At the heart of this is that humans are naturally risk averse when dealing with gains and risk seeking when dealing with loses. The above experiment substantiates how this can lead to suboptimal outcomes.
The lesson for investors here is that looking at the bigger picture will allow you to make better decision for your portfolio. Do not view each investment individually. Instead, review your portfolio as a whole. No matter how much you know about each business, there is always a chance that things do not go according to plan. Therein lies the case for diversification. Even if there are multiple losers in your portfolio, all you need is one or two big winners to make a worthwhile return (as long as the loses are small and gains are larger). In value investing, we always seek for capital preservation. Which involves careful study of the company’s fundamentals in order to limit our downside. More on value investing philosophies here.
3. Mental Accounts
The third lesson is on mental accounting. Mental accounting refers to the different values a person places on the same amount of money, based on subjective criteria, often with detrimental results. Essentially, we tend to compartmentalize things when making decisions and this often leads to suboptimal decisions being made. Consider the following thought experiment:
Imagine you require money to buy a house. And you own 2 stocks, one is a winner: currently worth more than what you paid. The other is a loser. Which will you sell?
Most investors will sell the winner and add a success to his record. This is because if he chose to sell the loser, he would add a failure to his record.
This is mistake that afflicts individual investors when they sell stocks from their portfolio. As Peter Lynch once said “Selling your winners and holding your losers is like cutting the flowers and watering the weeds.” The lesson here is that you should not sell your winners and keep your losers because you don’t want to realize loses. If the winning stock is still undervalued, you will be missing out on a lot of gains by selling it early. Likewise, the losing stock may remain a losing stock due to various reasons. You could have missed out something or the company fundamentals have deteriorated.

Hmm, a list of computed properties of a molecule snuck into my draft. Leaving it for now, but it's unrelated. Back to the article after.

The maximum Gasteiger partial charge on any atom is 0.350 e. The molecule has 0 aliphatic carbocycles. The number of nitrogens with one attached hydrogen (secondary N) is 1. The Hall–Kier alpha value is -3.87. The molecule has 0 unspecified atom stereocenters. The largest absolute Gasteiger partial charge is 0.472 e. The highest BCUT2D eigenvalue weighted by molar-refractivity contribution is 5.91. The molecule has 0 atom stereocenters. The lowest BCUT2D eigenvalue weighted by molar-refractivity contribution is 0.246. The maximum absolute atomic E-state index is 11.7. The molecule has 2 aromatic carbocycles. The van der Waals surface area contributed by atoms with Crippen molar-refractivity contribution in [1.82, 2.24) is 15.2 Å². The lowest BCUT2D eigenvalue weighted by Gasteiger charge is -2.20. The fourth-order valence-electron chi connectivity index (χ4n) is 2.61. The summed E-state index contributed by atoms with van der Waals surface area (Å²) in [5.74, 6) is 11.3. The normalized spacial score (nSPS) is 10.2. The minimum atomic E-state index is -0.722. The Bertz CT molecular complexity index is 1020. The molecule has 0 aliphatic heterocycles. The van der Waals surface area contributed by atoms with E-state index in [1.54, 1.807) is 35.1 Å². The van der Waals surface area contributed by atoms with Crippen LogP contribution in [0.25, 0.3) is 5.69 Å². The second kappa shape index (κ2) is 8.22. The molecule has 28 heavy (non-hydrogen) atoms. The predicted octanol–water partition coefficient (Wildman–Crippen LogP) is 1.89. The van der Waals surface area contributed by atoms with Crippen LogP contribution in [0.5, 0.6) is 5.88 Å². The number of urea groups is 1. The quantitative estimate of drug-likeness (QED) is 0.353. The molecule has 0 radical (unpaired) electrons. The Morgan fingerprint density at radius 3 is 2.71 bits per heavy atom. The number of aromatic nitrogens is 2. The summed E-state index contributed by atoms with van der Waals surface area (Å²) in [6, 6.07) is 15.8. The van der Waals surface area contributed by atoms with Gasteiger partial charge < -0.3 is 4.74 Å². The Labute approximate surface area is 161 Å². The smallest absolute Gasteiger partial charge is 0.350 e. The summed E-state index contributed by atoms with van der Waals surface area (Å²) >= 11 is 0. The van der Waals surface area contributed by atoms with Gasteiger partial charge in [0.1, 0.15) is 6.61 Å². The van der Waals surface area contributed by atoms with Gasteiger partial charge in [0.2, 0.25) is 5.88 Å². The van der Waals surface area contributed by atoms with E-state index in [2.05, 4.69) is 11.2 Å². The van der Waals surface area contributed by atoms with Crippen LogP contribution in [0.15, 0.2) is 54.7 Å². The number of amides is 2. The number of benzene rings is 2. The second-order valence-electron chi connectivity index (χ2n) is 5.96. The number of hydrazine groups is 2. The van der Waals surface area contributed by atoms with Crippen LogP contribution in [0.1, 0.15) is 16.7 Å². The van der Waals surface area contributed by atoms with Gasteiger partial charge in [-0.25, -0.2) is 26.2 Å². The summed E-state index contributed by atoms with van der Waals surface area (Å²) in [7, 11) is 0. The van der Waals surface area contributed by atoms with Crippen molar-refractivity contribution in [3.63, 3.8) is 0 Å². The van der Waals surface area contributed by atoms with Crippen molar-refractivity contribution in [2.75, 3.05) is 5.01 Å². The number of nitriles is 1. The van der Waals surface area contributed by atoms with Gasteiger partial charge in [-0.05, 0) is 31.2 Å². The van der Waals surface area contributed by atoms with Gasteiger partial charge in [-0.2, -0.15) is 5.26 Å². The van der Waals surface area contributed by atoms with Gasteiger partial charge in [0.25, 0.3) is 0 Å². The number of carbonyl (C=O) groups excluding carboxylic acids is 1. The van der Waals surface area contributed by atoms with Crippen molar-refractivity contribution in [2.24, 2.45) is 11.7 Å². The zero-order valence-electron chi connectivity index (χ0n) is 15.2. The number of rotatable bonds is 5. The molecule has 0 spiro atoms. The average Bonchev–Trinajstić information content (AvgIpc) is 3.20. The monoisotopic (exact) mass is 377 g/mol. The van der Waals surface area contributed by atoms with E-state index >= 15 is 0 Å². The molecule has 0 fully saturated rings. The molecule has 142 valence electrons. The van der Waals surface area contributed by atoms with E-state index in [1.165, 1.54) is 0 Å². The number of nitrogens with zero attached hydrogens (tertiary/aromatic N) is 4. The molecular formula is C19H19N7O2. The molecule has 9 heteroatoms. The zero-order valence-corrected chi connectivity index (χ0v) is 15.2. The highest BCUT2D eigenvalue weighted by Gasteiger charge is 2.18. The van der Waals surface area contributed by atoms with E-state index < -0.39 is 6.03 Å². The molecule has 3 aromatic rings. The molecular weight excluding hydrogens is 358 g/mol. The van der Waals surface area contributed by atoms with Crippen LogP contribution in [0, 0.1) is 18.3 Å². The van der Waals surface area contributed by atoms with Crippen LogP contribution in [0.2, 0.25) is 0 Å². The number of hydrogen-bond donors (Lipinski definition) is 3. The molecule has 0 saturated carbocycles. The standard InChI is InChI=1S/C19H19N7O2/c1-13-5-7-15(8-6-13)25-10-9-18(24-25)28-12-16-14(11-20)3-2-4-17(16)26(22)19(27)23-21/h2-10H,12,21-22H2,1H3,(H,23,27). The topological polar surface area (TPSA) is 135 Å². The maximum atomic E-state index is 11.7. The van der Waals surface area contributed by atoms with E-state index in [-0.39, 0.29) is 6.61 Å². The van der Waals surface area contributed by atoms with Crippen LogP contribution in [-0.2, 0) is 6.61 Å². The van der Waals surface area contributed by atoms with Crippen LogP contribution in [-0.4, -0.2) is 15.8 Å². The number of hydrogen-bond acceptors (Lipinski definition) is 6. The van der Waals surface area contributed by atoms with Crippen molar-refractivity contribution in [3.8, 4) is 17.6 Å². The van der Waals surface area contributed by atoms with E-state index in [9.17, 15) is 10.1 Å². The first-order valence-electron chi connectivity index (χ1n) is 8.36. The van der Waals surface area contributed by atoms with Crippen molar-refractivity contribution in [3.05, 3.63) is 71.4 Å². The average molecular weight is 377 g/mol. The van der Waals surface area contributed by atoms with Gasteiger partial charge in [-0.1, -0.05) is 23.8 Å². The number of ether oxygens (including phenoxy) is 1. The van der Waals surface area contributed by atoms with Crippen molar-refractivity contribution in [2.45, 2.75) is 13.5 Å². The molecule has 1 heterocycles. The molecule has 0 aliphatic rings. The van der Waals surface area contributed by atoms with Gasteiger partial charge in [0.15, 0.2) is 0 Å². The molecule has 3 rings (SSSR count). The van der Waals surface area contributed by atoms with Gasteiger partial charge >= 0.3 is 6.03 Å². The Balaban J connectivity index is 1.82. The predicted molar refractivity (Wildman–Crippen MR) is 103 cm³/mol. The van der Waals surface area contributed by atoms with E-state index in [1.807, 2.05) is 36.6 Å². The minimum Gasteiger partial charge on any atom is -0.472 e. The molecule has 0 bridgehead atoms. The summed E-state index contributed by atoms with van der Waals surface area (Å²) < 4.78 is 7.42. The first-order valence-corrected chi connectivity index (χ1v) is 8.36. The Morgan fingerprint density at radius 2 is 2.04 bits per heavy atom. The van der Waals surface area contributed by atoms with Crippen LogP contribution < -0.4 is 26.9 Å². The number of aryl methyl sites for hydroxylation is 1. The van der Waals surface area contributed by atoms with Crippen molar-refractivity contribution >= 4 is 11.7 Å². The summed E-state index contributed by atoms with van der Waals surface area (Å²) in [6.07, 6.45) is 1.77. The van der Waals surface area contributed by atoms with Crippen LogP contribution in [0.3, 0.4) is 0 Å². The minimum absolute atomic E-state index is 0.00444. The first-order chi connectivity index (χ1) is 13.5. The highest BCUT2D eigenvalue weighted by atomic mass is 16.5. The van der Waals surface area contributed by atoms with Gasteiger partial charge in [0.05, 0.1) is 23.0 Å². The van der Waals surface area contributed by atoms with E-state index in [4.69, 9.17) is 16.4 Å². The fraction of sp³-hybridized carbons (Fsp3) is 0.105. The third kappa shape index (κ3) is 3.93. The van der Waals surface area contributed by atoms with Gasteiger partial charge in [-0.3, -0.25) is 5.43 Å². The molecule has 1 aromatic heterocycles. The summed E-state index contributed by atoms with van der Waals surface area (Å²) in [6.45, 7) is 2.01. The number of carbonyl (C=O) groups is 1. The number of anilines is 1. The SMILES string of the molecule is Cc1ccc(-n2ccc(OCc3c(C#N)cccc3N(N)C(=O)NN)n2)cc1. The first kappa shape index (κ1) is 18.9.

Of course, the caveat here is that there are some scenarios where you should sell your winners (when its price is irrationally high) and buy the losers (when the fall in price has nothing to do with its fundamentals). Thus, always fall back on the business fundamentals and not how the stock price has performed in the previous months.
These are merely three lessons for investors from “Thinking Fast and Slow” and is by no means exhaustive. In his book, Daniel Kahneman also tackles other heuristics and biases. It is a book filled with wisdom and countless lessons for life and more. It is a book I will definitely recommend to anyone who wants to learn more about the human mind and how decisions are made. If you are interested in learning more about investing, check out my other article on 7 Timeless Concepts From “The Intelligent Investor”.